Chinese Gods: An Introduction to Chinese Folk Religion Paperback – 1 Jan 2009
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Even Chamberlain would admit there's a lot more about Chinese folk religion, more than Chinese Gods (or even several books) could cover. But most readers will finish this book knowing substantially more than when they started it. -- Cairns Media Magazine, Jan 2009
The book is a fascinating collection of all major gods, and a great resource for any historical or religious bookshelf. -- HK Magazine, Feb 2009
For the uncountable numbers of overseas visitors who visit Chinese temples and puzzle over the carvings of fierce and gentle deities, or for those who wonder just who is being venerated in the small shrine at the back of a Chinese restaurant, this is a little gem of a book. -- China.org.cn, March 4, 2009
The book is a fascinating collection of all major gods, and a great resource for any historical or religious bookshelf.See all Product Description
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There's no discernible system of organization for the random stories and anecdotes he tosses around like unappetizing legumes, and furthermore he never cites sources or explains where he heard these stories he passes on, making it impossible to try to figure out where the regionalisms or interpretations might be among them. Even more hilarious is the fact that he straight-up refuses (and tells you so in the text) to attempt any kind of standard in his romanization of names and titles, leading to mass-scale confusion over what he's talking about when sometimes he uses modern pinyin, sometimes Wade-Giles, sometimes Cantonese names, sometimes Mandarin, and sometimes bizarre things he appears to be making up himself as he goes along.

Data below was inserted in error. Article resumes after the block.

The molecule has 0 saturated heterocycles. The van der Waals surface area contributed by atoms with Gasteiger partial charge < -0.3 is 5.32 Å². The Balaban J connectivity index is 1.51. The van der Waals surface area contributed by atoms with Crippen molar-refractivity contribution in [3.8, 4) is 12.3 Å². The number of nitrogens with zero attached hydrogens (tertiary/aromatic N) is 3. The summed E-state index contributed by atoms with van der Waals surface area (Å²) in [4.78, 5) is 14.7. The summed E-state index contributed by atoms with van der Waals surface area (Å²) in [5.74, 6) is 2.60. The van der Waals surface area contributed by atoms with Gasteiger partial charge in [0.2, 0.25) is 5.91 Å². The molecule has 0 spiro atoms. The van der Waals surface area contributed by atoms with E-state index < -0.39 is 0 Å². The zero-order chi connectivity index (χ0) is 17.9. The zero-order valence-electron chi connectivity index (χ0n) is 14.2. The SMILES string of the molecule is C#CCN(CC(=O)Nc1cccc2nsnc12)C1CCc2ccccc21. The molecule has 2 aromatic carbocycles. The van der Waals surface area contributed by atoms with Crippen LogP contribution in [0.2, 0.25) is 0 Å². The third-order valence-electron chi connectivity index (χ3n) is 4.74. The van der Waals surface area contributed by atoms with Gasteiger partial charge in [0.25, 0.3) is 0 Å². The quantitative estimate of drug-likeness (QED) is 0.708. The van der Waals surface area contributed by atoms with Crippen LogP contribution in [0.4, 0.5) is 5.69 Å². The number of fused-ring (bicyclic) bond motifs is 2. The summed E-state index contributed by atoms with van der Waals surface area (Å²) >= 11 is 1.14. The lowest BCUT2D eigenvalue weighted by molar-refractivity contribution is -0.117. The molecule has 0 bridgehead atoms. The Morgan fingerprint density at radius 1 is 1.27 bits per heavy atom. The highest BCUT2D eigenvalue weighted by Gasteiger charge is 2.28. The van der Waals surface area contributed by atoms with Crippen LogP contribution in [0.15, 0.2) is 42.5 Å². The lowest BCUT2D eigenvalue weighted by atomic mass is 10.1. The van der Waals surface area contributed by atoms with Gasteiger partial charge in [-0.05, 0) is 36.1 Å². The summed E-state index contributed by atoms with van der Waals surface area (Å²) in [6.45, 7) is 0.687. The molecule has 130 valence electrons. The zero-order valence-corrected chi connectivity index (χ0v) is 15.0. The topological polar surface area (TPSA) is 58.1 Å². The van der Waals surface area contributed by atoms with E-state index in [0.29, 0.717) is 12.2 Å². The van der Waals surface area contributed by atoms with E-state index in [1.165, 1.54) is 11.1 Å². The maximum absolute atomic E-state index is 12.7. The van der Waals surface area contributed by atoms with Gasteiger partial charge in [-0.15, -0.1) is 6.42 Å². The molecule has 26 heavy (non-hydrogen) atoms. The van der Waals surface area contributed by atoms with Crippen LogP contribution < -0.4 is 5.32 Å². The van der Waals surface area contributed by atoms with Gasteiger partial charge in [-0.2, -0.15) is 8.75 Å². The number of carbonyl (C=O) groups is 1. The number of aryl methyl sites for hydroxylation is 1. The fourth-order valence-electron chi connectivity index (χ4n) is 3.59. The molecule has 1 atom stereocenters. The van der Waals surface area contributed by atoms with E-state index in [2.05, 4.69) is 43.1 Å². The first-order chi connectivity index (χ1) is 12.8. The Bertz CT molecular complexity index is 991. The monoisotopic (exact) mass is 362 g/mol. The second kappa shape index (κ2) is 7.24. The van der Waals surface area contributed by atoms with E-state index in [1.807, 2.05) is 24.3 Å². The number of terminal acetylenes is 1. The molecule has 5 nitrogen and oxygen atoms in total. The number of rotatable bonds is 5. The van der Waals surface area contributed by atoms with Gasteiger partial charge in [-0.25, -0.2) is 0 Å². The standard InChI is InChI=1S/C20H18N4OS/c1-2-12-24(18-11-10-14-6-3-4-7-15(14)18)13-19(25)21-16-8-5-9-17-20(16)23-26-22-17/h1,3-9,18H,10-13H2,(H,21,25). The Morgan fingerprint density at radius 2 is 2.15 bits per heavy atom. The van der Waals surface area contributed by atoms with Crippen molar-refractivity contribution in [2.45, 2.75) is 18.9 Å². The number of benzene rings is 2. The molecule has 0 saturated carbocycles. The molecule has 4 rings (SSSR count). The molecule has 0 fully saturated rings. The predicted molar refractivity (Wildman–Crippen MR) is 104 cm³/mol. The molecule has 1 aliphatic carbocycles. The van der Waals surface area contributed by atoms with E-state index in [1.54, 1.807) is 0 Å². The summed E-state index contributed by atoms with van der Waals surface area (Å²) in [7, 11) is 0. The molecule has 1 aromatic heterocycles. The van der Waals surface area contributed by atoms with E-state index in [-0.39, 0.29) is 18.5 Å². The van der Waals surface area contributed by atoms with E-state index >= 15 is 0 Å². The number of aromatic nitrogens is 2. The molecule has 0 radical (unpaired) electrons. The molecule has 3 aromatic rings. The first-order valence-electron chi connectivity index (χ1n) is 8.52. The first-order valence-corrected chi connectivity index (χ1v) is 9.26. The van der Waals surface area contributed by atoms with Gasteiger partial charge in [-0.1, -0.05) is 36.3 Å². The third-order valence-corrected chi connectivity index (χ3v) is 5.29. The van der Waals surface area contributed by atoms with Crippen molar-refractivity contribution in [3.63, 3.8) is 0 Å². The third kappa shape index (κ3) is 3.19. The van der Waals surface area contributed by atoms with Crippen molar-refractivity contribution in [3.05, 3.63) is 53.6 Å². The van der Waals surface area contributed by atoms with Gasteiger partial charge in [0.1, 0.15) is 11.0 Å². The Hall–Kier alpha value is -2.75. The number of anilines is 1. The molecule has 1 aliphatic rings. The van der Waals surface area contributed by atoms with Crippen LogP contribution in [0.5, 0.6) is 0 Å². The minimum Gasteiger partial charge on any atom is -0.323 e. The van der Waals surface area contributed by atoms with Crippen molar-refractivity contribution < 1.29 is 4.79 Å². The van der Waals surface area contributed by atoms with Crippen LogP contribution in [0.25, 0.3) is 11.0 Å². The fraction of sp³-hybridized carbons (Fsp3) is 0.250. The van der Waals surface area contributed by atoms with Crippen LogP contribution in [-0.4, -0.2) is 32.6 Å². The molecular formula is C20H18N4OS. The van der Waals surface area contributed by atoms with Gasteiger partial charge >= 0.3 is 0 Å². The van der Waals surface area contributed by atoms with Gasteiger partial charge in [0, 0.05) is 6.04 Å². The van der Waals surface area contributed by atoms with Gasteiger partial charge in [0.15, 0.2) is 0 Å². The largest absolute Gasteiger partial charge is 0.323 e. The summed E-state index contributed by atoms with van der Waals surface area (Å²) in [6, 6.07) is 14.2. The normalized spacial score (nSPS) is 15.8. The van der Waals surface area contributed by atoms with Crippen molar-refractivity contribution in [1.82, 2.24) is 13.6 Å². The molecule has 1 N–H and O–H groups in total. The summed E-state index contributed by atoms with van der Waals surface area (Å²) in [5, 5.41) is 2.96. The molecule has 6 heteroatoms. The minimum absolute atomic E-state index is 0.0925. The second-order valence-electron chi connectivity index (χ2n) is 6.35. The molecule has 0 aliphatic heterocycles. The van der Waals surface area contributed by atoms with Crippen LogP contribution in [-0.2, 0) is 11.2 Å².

We're meant to feel that this is all okay because he's making this stuff accessible to the layman, being a man of the people and whatnot. Sadly, this is also not true. His writing is an absolute pain to read; his tone and the thread of his conversation are meandering in the extreme and have an irritating quality of trying to sound knowledgeable but failing, and the intermittent whining about how scholarly sources aren't worth the paper they're printed on is aggravating and distracting. The total lack of coherent structure or organization within chapters makes trying to find any information a chore, and reading his self-satisfied tone gave me a headache.
In short, it is a terribly bad book when you are looking for concrete information on Chinese myth instead of random, unsourced anecdotes, and I am depressed that I spent ten dollars on it instead of finding something more appropriate for a student. If you're looking for a book with useful, coherent information on Chinese mythology rather than random, unsourced anecdotes, don't make my mistake.
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